Why exit interviews don’t work
What is an exit interview?
Exit interviews are a common HR practice, widely recognised as an opportunity to gather insights from departing employees. On paper, they promise valuable feedback on company culture, managerial effectiveness, workplace inefficiencies, and more. However, the real-world application often falls short of these expectations.
Let’s delve deeper into why exit interviews might not be the ideal solution many employers believe them to be.
Fear of burning bridges
The primary reason exit interviews don’t work as effectively as employers hope is the fear of retribution or burning bridges. Departing employees may be wary of providing negative feedback for fear that it could affect their references or future job prospects. The pressure to maintain a positive relationship with past employers often leads to generic or insincere responses during exit interviews.
Timing is everything
When an employee decides to resign, it usually comes after weeks or even months of contemplation. By the time they hand in their notice, their emotional detachment from the organisation has already begun. Conducting an interview at this stage might not yield the most accurate representation of their overall experience. Their feedback could be skewed by recent events or emotions tied to their departure. Indeed, so close to their departure date, the employee may well have already mentally checked out of their job, and as a result may well choose to rush through their exit interview, and provide no meaningful feedback.
The Feedback Paradox
If an organisation genuinely valued feedback, would the employee be leaving in the first place? Many employees leave their jobs because they feel their concerns are not addressed or valued. Asking for feedback during an exit interview might come across as insincere or even ironic to such employees.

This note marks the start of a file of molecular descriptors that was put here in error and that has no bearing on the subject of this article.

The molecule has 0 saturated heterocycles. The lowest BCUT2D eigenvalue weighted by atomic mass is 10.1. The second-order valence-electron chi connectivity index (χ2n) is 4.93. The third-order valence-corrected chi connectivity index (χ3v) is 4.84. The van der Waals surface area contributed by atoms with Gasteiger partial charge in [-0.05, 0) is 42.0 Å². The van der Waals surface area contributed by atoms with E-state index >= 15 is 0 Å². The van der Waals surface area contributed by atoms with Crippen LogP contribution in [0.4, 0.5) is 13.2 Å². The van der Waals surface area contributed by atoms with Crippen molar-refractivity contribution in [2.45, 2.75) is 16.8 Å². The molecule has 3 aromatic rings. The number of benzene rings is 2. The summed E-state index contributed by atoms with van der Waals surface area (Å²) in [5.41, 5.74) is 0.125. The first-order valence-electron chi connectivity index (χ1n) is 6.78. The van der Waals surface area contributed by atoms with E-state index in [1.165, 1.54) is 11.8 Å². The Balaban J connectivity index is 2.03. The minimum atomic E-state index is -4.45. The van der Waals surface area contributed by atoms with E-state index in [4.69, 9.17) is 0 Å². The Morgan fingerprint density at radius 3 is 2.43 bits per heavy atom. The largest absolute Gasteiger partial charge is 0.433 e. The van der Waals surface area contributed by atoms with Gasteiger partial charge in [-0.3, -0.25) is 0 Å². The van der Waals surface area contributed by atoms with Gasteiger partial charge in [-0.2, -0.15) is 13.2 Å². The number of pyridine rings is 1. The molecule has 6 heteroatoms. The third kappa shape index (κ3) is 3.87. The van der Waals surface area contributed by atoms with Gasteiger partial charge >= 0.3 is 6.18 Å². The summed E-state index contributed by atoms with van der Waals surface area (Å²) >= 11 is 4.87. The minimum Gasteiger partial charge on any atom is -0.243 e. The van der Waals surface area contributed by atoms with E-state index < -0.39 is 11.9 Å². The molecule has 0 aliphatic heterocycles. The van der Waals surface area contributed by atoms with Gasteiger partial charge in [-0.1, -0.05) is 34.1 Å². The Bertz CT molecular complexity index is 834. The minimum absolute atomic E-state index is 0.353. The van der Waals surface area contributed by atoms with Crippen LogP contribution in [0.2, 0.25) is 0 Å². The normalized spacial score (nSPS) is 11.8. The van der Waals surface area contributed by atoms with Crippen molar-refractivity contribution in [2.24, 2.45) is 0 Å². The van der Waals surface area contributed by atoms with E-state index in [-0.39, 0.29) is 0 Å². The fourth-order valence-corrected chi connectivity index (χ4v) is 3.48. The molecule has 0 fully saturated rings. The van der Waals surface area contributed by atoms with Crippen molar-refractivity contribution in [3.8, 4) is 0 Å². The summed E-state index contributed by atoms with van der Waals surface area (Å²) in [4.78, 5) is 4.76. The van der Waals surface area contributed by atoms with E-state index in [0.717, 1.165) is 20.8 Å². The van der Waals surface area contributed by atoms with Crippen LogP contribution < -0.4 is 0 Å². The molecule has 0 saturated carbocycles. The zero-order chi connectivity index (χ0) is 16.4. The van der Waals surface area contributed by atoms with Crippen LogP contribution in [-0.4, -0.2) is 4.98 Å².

Lack of Action
One of the major criticisms of exit interviews is the lack of action taken based on the feedback received. Without a system in place to collate, analyse, and act on the insights, the exercise becomes a mere formality. Employees are less likely to offer genuine feedback if they believe it won’t result in any tangible change.
It’s essential to recognise that the HR department’s primary role is to protect the interests of the organisation. This can create a perceived conflict of interest. An employee might wonder, “Is my feedback truly confidential? Will it be used against me later?” Trust is fragile, and if employees believe there’s even a slight chance their feedback could be mishandled, they’ll refrain from being candid.
The circumstances leading to an employee’s departure can be emotionally charged. Whether it’s due to personal reasons, organisational changes, or conflicts, the emotions tied to these events can cloud feedback. While it’s essential to consider the emotional well-being of employees, relying solely on exit interviews can lead to misguided conclusions based on emotionally-charged feedback.
Are there alternatives to the exit interview?
Given these challenges, what can organisations do to gain valuable feedback without relying solely on exit interviews?
- Stay interviews. Instead of waiting for employees to resign, why not conduct “stay interviews”? These interviews can be scheduled annually or bi-annually and offer an opportunity to discuss an employee’s experience, challenges, and aspirations within the organisation. They can provide real-time feedback and give employers a chance to address concerns before they escalate.
- Anonymous surveys. If trust is a concern, anonymous surveys can provide a platform for candid feedback without the fear of retribution. Regularly scheduled surveys can offer insights into employee satisfaction, concerns, and areas of improvement.
- Foster a feedback-friendly culture.Create an environment where feedback is encouraged and valued. Open-door policies, regular team check-ins, and transparent communication channels can make employees feel their opinions are genuinely valued.
While exit interviews can offer some insights, they shouldn’t be the sole method for gathering feedback. Their effectiveness is often compromised by factors such as timing, trust, and fear of retribution. By understanding their limitations and implementing alternative feedback methods, employers can gain a more holistic and accurate understanding of their organisational health. In the evolving world of HR, it’s essential to adapt and seek out practices that genuinely benefit both the organisation and its employees.